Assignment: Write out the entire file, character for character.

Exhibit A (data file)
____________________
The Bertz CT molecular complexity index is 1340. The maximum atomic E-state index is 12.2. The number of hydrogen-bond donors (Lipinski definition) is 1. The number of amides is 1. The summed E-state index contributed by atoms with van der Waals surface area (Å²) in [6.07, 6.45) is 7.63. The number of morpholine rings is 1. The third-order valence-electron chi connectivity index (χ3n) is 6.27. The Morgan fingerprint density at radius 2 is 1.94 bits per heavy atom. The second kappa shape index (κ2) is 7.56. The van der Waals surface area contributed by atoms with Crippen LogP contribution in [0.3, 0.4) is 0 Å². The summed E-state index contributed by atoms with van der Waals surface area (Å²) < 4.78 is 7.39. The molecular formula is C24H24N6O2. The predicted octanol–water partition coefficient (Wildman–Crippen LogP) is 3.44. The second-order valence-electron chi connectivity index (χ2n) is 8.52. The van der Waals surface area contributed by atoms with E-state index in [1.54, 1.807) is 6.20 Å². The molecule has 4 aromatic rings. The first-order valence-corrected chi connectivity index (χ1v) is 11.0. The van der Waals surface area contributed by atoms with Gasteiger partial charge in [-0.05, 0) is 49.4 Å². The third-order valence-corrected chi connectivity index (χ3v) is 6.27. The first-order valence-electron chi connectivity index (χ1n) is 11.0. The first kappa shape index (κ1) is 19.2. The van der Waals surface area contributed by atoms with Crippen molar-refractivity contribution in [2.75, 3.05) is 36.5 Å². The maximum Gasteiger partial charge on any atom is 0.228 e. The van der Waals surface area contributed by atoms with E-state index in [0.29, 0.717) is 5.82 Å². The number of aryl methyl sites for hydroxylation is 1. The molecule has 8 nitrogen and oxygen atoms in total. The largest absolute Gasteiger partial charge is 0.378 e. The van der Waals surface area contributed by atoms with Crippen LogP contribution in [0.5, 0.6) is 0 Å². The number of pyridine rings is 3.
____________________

The Bertz CT molecular complexity index is 1340. The maximum atomic E-state index is 12.2. The number of hydrogen-bond donors (Lipinski definition) is 1. The number of amides is 1. The summed E-state index contributed by atoms with van der Waals surface area (Å²) in [6.07, 6.45) is 7.63. The number of morpholine rings is 1. The third-order valence-electron chi connectivity index (χ3n) is 6.27. The Morgan fingerprint density at radius 2 is 1.94 bits per heavy atom. The second kappa shape index (κ2) is 7.56. The van der Waals surface area contributed by atoms with Crippen LogP contribution in [0.3, 0.4) is 0 Å². The summed E-state index contributed by atoms with van der Waals surface area (Å²) < 4.78 is 7.39. The molecular formula is C24H24N6O2. The predicted octanol–water partition coefficient (Wildman–Crippen LogP) is 3.44. The second-order valence-electron chi connectivity index (χ2n) is 8.52. The van der Waals surface area contributed by atoms with E-state index in [1.54, 1.807) is 6.20 Å². The molecule has 4 aromatic rings. The first-order valence-corrected chi connectivity index (χ1v) is 11.0. The van der Waals surface area contributed by atoms with Gasteiger partial charge in [-0.05, 0) is 49.4 Å². The third-order valence-corrected chi connectivity index (χ3v) is 6.27. The first-order valence-electron chi connectivity index (χ1n) is 11.0. The first kappa shape index (κ1) is 19.2. The van der Waals surface area contributed by atoms with Crippen molar-refractivity contribution in [2.75, 3.05) is 36.5 Å². The maximum Gasteiger partial charge on any atom is 0.228 e. The van der Waals surface area contributed by atoms with E-state index in [0.29, 0.717) is 5.82 Å². The number of aryl methyl sites for hydroxylation is 1. The molecule has 8 nitrogen and oxygen atoms in total. The largest absolute Gasteiger partial charge is 0.378 e. The van der Waals surface area contributed by atoms with Crippen LogP contribution in [0.5, 0.6) is 0 Å². The number of pyridine rings is 3.